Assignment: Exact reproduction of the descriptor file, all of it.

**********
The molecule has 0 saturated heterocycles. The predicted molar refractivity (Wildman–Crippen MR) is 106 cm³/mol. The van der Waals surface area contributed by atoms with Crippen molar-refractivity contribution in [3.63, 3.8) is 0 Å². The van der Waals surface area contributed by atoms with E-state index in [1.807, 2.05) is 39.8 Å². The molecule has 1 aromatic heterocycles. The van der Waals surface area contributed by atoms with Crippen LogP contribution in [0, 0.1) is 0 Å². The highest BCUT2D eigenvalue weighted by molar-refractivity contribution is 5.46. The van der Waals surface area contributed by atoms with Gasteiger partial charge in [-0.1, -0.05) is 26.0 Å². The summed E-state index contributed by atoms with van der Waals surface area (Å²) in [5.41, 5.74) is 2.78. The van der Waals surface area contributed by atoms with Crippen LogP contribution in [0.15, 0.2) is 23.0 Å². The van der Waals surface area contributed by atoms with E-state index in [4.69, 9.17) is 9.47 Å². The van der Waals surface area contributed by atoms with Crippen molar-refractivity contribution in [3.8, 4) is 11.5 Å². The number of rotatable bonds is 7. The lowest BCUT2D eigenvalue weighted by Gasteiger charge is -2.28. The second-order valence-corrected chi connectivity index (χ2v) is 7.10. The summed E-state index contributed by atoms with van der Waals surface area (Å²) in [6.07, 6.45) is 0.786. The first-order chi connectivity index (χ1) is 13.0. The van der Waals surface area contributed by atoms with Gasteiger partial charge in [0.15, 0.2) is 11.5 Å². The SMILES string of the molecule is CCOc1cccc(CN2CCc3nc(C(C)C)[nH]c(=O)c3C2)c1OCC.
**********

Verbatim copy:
The molecule has 0 saturated heterocycles. The predicted molar refractivity (Wildman–Crippen MR) is 106 cm³/mol. The van der Waals surface area contributed by atoms with Crippen molar-refractivity contribution in [3.63, 3.8) is 0 Å². The van der Waals surface area contributed by atoms with E-state index in [1.807, 2.05) is 39.8 Å². The molecule has 1 aromatic heterocycles. The van der Waals surface area contributed by atoms with Crippen LogP contribution in [0, 0.1) is 0 Å². The highest BCUT2D eigenvalue weighted by molar-refractivity contribution is 5.46. The van der Waals surface area contributed by atoms with Gasteiger partial charge in [-0.1, -0.05) is 26.0 Å². The summed E-state index contributed by atoms with van der Waals surface area (Å²) in [5.41, 5.74) is 2.78. The van der Waals surface area contributed by atoms with Crippen LogP contribution in [0.15, 0.2) is 23.0 Å². The van der Waals surface area contributed by atoms with E-state index in [4.69, 9.17) is 9.47 Å². The van der Waals surface area contributed by atoms with Crippen molar-refractivity contribution in [3.8, 4) is 11.5 Å². The number of rotatable bonds is 7. The lowest BCUT2D eigenvalue weighted by Gasteiger charge is -2.28. The second-order valence-corrected chi connectivity index (χ2v) is 7.10. The summed E-state index contributed by atoms with van der Waals surface area (Å²) in [6.07, 6.45) is 0.786. The first-order chi connectivity index (χ1) is 13.0. The van der Waals surface area contributed by atoms with Gasteiger partial charge in [0.15, 0.2) is 11.5 Å². The SMILES string of the molecule is CCOc1cccc(CN2CCc3nc(C(C)C)[nH]c(=O)c3C2)c1OCC.